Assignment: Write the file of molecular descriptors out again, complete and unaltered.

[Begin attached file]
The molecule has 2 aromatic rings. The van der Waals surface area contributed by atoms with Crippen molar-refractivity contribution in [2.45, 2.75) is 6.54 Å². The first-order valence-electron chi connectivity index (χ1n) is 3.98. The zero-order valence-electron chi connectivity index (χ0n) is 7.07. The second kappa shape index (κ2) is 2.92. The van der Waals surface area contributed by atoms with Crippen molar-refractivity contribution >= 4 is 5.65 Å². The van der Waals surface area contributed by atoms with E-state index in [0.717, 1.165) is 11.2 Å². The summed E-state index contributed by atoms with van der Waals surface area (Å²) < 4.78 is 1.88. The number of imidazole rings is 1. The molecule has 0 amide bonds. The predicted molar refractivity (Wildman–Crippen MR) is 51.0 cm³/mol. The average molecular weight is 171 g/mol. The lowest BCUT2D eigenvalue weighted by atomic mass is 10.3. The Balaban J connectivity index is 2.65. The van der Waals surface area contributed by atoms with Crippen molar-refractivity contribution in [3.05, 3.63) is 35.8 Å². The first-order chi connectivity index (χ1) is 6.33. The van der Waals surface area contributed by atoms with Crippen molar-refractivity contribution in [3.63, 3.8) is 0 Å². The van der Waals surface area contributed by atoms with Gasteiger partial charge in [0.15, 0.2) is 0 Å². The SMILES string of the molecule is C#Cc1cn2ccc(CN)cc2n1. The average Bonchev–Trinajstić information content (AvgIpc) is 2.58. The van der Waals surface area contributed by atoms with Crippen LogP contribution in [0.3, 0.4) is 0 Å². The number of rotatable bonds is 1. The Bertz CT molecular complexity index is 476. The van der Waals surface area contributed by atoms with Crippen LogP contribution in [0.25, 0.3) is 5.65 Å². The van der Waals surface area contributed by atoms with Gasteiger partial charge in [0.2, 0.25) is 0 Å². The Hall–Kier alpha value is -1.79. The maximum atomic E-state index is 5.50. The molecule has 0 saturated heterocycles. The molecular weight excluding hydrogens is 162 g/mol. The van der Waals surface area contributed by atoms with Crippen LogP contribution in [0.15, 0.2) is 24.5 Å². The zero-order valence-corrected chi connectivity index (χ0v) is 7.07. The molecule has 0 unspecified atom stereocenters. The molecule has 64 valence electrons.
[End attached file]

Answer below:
The molecule has 2 aromatic rings. The van der Waals surface area contributed by atoms with Crippen molar-refractivity contribution in [2.45, 2.75) is 6.54 Å². The first-order valence-electron chi connectivity index (χ1n) is 3.98. The zero-order valence-electron chi connectivity index (χ0n) is 7.07. The second kappa shape index (κ2) is 2.92. The van der Waals surface area contributed by atoms with Crippen molar-refractivity contribution >= 4 is 5.65 Å². The van der Waals surface area contributed by atoms with E-state index in [0.717, 1.165) is 11.2 Å². The summed E-state index contributed by atoms with van der Waals surface area (Å²) < 4.78 is 1.88. The number of imidazole rings is 1. The molecule has 0 amide bonds. The predicted molar refractivity (Wildman–Crippen MR) is 51.0 cm³/mol. The average molecular weight is 171 g/mol. The lowest BCUT2D eigenvalue weighted by atomic mass is 10.3. The Balaban J connectivity index is 2.65. The van der Waals surface area contributed by atoms with Crippen molar-refractivity contribution in [3.05, 3.63) is 35.8 Å². The first-order chi connectivity index (χ1) is 6.33. The van der Waals surface area contributed by atoms with Crippen molar-refractivity contribution in [3.63, 3.8) is 0 Å². The van der Waals surface area contributed by atoms with Gasteiger partial charge in [0.15, 0.2) is 0 Å². The SMILES string of the molecule is C#Cc1cn2ccc(CN)cc2n1. The average Bonchev–Trinajstić information content (AvgIpc) is 2.58. The van der Waals surface area contributed by atoms with Crippen LogP contribution in [0.3, 0.4) is 0 Å². The number of rotatable bonds is 1. The Bertz CT molecular complexity index is 476. The van der Waals surface area contributed by atoms with Crippen LogP contribution in [0.25, 0.3) is 5.65 Å². The van der Waals surface area contributed by atoms with Gasteiger partial charge in [0.2, 0.25) is 0 Å². The Hall–Kier alpha value is -1.79. The maximum atomic E-state index is 5.50. The molecule has 0 saturated heterocycles. The molecular weight excluding hydrogens is 162 g/mol. The van der Waals surface area contributed by atoms with Crippen LogP contribution in [0.15, 0.2) is 24.5 Å². The zero-order valence-corrected chi connectivity index (χ0v) is 7.07. The molecule has 0 unspecified atom stereocenters. The molecule has 64 valence electrons.